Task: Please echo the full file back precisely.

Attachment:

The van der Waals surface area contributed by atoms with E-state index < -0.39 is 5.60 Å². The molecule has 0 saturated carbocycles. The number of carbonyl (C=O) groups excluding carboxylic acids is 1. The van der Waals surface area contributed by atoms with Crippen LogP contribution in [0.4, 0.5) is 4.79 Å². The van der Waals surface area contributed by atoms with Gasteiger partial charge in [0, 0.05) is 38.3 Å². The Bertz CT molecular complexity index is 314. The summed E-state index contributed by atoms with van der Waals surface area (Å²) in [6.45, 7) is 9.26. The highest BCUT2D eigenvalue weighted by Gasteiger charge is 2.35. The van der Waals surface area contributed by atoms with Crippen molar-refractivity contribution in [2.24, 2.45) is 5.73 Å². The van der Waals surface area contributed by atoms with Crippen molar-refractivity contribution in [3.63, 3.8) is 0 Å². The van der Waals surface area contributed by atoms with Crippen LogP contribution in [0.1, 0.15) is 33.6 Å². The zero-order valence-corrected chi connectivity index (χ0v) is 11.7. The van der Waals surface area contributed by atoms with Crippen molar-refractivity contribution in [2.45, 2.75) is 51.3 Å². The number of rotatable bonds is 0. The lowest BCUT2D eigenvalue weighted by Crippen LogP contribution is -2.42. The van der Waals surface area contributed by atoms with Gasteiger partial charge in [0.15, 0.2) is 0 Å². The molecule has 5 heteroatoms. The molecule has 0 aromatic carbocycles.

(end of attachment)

The van der Waals surface area contributed by atoms with E-state index < -0.39 is 5.60 Å². The molecule has 0 saturated carbocycles. The number of carbonyl (C=O) groups excluding carboxylic acids is 1. The van der Waals surface area contributed by atoms with Crippen LogP contribution in [0.4, 0.5) is 4.79 Å². The van der Waals surface area contributed by atoms with Gasteiger partial charge in [0, 0.05) is 38.3 Å². The Bertz CT molecular complexity index is 314. The summed E-state index contributed by atoms with van der Waals surface area (Å²) in [6.45, 7) is 9.26. The highest BCUT2D eigenvalue weighted by Gasteiger charge is 2.35. The van der Waals surface area contributed by atoms with Crippen molar-refractivity contribution in [2.24, 2.45) is 5.73 Å². The van der Waals surface area contributed by atoms with Crippen molar-refractivity contribution in [3.63, 3.8) is 0 Å². The van der Waals surface area contributed by atoms with Crippen LogP contribution in [0.1, 0.15) is 33.6 Å². The zero-order valence-corrected chi connectivity index (χ0v) is 11.7. The van der Waals surface area contributed by atoms with Crippen molar-refractivity contribution in [2.45, 2.75) is 51.3 Å². The number of rotatable bonds is 0. The lowest BCUT2D eigenvalue weighted by Crippen LogP contribution is -2.42. The van der Waals surface area contributed by atoms with Gasteiger partial charge in [0.15, 0.2) is 0 Å². The molecule has 5 heteroatoms. The molecule has 0 aromatic carbocycles.